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I’ve been reading ‘The Future of Geography’ by Tim Marshall

As well as his outstanding journalism over the past thirty years, including many years as Diplomatic Editor for Sky News, Tim Marhsall has written a couple of books which I’ve previously devoured. 2016’s Prisoners of Geography presented ten maps and explained how the geography displayed influenced the development of nations and the political relationships between countries. I was enthralled, so much so that I read 2017’s Worth Dying For the very next month. This was an utterly brilliant exploration of different flags and the ideas they intend to communicate—not just those of countries, but also institutions like the United Nations and the Olympic movement, and even ideas, like the white flag of surrender.

I skipped 2019’s memoir Shadowplay, mostly because it was described as ‘harrowing’, and I wasn’t in the frame of mind to cope with that. And the news of 2021’s The Power of Geography—a return to the ‘ten maps’ format—entirely passed me by until I came to write this review.

Back in April, Marshall’s latest book—The Future of Geography— was published. I was in two minds whether to buy it. It was sold as an exploration of geopolitics in space, or ‘astropolitics’ as it’s known, and I thought that maybe this would be a little removed from Marshall’s area of expertise and interest. I worried that the book might be a disappointment. In the end, Wendy convinced me to buy it.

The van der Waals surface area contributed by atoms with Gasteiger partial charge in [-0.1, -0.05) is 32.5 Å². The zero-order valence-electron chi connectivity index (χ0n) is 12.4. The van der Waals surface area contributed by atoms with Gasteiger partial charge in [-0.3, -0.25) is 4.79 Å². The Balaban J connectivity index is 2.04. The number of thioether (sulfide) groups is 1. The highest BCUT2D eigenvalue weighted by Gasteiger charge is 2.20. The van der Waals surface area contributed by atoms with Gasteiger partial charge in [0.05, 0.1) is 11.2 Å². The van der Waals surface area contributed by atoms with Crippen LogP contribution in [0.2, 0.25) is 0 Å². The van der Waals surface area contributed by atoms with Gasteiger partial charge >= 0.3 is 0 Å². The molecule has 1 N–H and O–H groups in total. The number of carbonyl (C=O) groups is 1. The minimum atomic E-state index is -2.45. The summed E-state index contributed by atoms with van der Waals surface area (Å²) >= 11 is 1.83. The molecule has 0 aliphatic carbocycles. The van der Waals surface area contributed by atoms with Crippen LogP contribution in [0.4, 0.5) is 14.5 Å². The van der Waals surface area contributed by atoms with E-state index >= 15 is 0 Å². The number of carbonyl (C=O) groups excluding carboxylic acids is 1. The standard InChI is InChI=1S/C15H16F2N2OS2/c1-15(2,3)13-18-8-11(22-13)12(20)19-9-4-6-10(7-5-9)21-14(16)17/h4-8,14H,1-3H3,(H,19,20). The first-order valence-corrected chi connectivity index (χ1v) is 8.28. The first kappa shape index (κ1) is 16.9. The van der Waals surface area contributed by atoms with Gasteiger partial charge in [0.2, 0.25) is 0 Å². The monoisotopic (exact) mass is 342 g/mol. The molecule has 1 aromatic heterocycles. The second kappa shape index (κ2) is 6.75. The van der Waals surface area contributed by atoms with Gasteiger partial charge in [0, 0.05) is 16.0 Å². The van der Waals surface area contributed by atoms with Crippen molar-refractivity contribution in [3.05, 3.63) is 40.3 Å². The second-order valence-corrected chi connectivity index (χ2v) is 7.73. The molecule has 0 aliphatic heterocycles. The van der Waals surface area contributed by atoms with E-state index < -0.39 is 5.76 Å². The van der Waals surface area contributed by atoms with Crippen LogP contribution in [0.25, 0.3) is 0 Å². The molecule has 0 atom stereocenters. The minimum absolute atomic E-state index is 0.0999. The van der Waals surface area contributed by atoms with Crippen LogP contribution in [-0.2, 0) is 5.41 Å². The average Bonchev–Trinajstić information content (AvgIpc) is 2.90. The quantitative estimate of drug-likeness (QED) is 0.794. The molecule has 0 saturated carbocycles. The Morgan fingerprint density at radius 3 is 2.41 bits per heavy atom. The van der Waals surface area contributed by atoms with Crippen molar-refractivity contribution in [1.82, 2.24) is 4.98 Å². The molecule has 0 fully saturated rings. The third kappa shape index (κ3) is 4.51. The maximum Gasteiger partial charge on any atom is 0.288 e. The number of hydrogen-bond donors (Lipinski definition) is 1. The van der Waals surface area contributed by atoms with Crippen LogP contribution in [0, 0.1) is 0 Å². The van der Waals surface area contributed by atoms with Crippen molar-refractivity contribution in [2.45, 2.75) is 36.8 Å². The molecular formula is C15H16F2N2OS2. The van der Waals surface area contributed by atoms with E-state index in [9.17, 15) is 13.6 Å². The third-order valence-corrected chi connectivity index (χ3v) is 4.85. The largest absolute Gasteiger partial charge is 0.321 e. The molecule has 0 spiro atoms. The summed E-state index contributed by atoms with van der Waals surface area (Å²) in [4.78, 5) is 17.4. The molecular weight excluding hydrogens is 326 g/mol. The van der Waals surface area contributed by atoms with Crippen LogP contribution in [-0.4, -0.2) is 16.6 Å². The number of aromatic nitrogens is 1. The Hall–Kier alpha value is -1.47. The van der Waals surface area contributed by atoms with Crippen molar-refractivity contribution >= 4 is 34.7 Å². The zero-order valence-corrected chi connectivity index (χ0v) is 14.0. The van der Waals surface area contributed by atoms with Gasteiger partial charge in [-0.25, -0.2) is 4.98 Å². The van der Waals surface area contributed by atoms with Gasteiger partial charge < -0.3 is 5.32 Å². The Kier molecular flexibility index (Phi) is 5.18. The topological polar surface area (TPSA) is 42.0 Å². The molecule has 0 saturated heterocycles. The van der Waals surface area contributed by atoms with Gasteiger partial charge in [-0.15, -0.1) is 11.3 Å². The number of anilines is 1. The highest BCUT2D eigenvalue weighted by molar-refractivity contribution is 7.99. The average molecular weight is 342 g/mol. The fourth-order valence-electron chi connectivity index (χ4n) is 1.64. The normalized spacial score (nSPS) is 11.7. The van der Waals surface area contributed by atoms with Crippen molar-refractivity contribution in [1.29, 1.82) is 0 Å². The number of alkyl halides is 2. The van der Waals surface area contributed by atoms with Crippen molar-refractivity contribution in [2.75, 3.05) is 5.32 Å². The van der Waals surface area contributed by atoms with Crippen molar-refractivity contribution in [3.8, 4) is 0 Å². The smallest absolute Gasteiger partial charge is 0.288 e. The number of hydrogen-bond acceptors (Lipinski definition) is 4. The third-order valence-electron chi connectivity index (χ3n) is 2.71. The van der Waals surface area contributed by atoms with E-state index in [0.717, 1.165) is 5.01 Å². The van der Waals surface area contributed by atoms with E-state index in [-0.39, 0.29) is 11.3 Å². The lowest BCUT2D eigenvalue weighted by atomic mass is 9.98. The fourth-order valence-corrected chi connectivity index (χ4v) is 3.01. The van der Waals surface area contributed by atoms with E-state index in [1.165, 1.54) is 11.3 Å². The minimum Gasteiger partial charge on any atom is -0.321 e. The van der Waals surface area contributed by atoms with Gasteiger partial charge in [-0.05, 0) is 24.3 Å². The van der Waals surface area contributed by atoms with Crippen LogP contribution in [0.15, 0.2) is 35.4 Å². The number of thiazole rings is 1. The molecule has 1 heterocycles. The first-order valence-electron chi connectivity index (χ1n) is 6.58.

Wendy was right. I thought this was an absolute tour de force, my favourite of the three Marshall books I’ve read. This was a fascinating account of the history of space exploration to date and the underlying international politics. Marshall has a real gift for bringing such apparently dry subjects to life, and to squeeze a little humour out of them. I felt like I learned loads from this book, and gained a whole new insight into an aspect of space exploration which I’ve never really thought about before. It’s never occurred to me, for example, that attacks on satellites which have the effect of ‘blinding’ nuclear early-warning systems have the potential to precipitate nuclear war.

I was particularly fond of Marshall’s frequent references to the early days of seafaring, and his comparison of space law to maritime law. Casting early spacefarers as equivalent to early seafarers helped me to think much more clearly about the issues which space exploration is likely to raise. It also helped me to better orientate myself as to where humanity finds itself in ‘space history’.

It was also just really refreshing to read a book on space which isn’t primarily concerned with technology, but rather with some of the wider societal issues the technological developments precipitate.

Without a doubt, this is one of my favourite non-fiction books of the year so far, and I’d highly recommend it.

This post was filed under: Post-a-day 2023, What I've Been Reading, .

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